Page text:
More on crossbreeding in Finland
Due to interest in my previous post on Instructions for Crosses Between Breeds , I have been asked to provide some more information.
At the moment, we have two crossbreeding projects going on in Finland: one in the Pinscher and another in the Kromfohrländer.
The crossbred progeny are always registered in the appendix, ER-register, for three generations. From the 4th generation onward the progeny is registered in the normal, FI-register.
The Pinscher is being crossed with the Schnauzer and the FKC has granted permission for four F1-litters. Three of them have been made so far (the project started in the 1990s).
Here’s the newest report of the Pinscher project:
http://www.elisanet.fi/yarracitta/CrossbreedingsENfinal.pdf or see the article under Crossbreeding on DogWellNet.
Kromforhländer has been crossed with three different breeds (Standard Poodle, Parson Russell Terrier and Tibetan Terrier) in order to keep the breed as diverse as possible and not to take it in the direction of one foreign breed only. I am waiting for some written info about the project (in English) and will try to provide this – and pictures – in the future.
We have also made three other cross-bred litters:
Barbet with Spanish Waterdog
Barbet with Pont-Audemer Spaniel
Brasilian Terrier with Danish-Swedish Farm Dog (info coming on these litters as well)
(Note that the breed in which the progeny is registered is mentioned first)
The main challenge with crossbreeding in Finland is this:
Many breeders here would like to crossbreed but, we always ask the opinion of the country of origin, and we would prefer to get their support. We have had problems with this – sometimes having no response to inquiries to the national kennel club. In at least one case, a request to the breed club in the country of ownership – in a breed with well-known heath issues – provoked the response that: a breeder who did any cross would have their membership from the club revoked and their stud dogs removed from the club registry. So we are very grateful for Germany and France for being so open-minded and giving our inquiry a positive feedback .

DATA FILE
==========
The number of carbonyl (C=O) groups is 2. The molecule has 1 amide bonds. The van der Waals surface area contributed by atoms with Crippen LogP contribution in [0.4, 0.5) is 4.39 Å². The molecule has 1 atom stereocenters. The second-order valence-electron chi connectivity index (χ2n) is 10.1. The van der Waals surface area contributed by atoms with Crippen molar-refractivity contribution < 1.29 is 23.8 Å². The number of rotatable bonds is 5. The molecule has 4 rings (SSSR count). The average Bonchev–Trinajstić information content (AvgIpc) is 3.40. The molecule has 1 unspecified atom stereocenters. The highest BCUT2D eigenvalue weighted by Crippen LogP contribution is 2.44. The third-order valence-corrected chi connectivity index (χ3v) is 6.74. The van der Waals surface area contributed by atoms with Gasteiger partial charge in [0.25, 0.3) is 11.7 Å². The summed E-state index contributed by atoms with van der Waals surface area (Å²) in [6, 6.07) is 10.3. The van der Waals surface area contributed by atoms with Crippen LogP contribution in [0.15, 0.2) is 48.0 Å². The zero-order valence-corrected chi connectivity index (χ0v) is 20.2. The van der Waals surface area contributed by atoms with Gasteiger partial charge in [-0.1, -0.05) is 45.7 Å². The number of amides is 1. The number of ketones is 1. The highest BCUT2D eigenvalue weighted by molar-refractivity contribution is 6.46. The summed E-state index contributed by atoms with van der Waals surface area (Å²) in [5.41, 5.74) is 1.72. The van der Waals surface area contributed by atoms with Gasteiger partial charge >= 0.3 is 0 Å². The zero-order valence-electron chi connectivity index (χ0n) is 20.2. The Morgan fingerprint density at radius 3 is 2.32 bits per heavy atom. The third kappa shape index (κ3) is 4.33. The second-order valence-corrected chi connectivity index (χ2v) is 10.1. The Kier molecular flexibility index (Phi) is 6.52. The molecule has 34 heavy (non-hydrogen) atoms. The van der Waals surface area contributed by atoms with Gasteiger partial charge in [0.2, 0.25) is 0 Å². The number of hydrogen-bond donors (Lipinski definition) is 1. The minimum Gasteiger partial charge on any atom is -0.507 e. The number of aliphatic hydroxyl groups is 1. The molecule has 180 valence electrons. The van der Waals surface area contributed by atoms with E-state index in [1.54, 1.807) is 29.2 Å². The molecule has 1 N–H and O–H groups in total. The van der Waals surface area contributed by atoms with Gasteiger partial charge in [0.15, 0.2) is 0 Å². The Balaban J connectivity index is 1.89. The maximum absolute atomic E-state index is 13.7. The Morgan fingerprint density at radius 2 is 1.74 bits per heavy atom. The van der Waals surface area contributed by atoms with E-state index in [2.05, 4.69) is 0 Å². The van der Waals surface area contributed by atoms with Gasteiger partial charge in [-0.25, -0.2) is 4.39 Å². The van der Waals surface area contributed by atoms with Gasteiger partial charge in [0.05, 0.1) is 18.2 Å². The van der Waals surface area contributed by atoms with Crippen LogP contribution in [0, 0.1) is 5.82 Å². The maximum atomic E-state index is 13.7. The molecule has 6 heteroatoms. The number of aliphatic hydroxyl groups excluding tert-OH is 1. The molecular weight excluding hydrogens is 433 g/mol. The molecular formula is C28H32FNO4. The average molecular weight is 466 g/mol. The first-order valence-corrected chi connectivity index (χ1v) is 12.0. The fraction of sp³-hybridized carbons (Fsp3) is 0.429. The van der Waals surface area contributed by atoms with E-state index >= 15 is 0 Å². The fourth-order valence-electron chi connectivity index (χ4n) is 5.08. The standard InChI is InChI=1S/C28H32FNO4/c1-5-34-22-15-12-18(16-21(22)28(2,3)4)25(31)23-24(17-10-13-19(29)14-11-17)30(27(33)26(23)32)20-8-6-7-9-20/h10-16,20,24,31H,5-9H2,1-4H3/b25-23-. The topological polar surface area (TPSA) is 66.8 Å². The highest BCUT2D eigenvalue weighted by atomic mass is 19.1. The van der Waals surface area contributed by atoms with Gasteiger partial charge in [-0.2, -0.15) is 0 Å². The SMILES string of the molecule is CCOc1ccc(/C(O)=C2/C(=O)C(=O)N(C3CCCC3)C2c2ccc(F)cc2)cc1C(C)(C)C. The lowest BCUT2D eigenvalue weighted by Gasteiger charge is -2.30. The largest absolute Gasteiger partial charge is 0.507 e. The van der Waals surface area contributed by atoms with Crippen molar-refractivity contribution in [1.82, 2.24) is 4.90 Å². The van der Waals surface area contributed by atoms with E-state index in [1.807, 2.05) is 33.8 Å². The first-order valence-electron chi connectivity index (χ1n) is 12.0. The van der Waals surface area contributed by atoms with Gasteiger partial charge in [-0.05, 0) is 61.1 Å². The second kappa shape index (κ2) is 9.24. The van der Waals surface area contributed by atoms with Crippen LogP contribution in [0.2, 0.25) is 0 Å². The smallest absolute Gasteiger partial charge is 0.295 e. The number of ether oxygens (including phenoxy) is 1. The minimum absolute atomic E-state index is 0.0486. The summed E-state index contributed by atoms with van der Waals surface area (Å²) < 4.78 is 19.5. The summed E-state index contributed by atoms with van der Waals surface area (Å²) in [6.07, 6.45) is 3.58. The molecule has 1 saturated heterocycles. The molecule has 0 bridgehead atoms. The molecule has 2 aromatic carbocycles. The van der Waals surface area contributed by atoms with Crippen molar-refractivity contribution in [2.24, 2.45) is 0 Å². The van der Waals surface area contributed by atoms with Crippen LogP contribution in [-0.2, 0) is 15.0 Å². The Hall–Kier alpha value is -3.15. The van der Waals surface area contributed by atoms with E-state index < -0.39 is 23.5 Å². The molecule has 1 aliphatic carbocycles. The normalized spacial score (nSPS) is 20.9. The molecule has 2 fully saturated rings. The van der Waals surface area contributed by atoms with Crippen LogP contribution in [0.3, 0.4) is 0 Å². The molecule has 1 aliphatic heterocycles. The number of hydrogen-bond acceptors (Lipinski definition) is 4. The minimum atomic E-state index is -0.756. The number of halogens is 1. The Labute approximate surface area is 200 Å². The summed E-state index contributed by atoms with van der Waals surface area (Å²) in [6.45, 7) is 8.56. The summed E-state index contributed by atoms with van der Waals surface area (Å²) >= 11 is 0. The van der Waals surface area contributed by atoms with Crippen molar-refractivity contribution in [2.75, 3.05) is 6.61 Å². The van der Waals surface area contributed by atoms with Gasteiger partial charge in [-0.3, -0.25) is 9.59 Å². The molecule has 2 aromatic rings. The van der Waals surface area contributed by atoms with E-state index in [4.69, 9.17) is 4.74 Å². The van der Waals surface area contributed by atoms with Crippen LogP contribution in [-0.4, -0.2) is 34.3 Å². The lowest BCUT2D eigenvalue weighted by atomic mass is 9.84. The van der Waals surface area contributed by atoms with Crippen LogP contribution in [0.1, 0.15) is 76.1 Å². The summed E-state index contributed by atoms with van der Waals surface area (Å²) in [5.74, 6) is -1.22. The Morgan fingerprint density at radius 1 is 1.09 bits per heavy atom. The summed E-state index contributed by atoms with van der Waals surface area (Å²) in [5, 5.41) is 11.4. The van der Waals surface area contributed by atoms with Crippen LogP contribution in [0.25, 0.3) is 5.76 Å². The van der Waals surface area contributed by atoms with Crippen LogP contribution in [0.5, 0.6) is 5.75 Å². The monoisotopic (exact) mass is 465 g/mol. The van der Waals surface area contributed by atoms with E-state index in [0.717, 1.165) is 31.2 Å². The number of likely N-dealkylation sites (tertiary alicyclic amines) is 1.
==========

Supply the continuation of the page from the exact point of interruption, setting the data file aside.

From our perspective at the FKC, we do not understand why people are so afraid of breed crosses. After all, that is how most breeds have been developed in the first place. We are just taking a short step back, in order to then move forward with healthier dogs, with appropriate temperament who are able to do the activities for which the breed is intended. We know that we might get some undesirable surprises with crossbreeding, but that might happen in “purebred” breeding as well. Of course, care should be taken in choosing the foreign breed and the individuals, as well as in deciding which crossbred dogs to use in further breeding, but this should, again, apply to any breeding, whether purebred or crosses.